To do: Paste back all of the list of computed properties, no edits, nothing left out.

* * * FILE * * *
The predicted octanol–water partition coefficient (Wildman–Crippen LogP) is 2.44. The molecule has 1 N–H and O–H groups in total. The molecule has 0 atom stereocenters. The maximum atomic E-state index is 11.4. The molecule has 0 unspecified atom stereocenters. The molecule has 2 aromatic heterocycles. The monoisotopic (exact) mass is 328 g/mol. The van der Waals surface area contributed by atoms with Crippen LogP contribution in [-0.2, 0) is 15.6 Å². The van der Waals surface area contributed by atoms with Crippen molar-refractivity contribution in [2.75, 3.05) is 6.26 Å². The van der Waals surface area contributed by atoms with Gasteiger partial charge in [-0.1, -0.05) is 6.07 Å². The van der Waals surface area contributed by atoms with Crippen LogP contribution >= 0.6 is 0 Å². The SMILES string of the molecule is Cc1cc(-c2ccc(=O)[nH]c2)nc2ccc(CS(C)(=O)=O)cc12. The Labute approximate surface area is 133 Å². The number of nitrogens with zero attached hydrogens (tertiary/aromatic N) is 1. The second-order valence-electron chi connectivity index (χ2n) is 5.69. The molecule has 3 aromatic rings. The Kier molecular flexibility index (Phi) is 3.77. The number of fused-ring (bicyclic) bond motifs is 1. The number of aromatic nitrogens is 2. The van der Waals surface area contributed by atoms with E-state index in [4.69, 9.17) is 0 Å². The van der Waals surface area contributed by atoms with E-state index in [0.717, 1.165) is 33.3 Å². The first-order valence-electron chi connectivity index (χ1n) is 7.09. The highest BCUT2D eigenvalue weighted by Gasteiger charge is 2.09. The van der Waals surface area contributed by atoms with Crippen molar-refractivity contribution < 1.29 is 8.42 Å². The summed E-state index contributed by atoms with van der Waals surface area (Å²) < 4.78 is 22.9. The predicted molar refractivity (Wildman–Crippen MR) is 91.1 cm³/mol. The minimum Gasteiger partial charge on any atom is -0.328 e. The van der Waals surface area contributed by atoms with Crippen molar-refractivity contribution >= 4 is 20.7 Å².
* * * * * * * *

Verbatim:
The predicted octanol–water partition coefficient (Wildman–Crippen LogP) is 2.44. The molecule has 1 N–H and O–H groups in total. The molecule has 0 atom stereocenters. The maximum atomic E-state index is 11.4. The molecule has 0 unspecified atom stereocenters. The molecule has 2 aromatic heterocycles. The monoisotopic (exact) mass is 328 g/mol. The van der Waals surface area contributed by atoms with Crippen LogP contribution in [-0.2, 0) is 15.6 Å². The van der Waals surface area contributed by atoms with Crippen molar-refractivity contribution in [2.75, 3.05) is 6.26 Å². The van der Waals surface area contributed by atoms with Gasteiger partial charge in [-0.1, -0.05) is 6.07 Å². The van der Waals surface area contributed by atoms with Crippen LogP contribution >= 0.6 is 0 Å². The SMILES string of the molecule is Cc1cc(-c2ccc(=O)[nH]c2)nc2ccc(CS(C)(=O)=O)cc12. The Labute approximate surface area is 133 Å². The number of nitrogens with zero attached hydrogens (tertiary/aromatic N) is 1. The second-order valence-electron chi connectivity index (χ2n) is 5.69. The molecule has 3 aromatic rings. The Kier molecular flexibility index (Phi) is 3.77. The number of fused-ring (bicyclic) bond motifs is 1. The number of aromatic nitrogens is 2. The van der Waals surface area contributed by atoms with E-state index in [4.69, 9.17) is 0 Å². The van der Waals surface area contributed by atoms with E-state index in [0.717, 1.165) is 33.3 Å². The first-order valence-electron chi connectivity index (χ1n) is 7.09. The highest BCUT2D eigenvalue weighted by Gasteiger charge is 2.09. The van der Waals surface area contributed by atoms with Crippen molar-refractivity contribution < 1.29 is 8.42 Å². The summed E-state index contributed by atoms with van der Waals surface area (Å²) < 4.78 is 22.9. The predicted molar refractivity (Wildman–Crippen MR) is 91.1 cm³/mol. The minimum Gasteiger partial charge on any atom is -0.328 e. The van der Waals surface area contributed by atoms with Crippen molar-refractivity contribution >= 4 is 20.7 Å².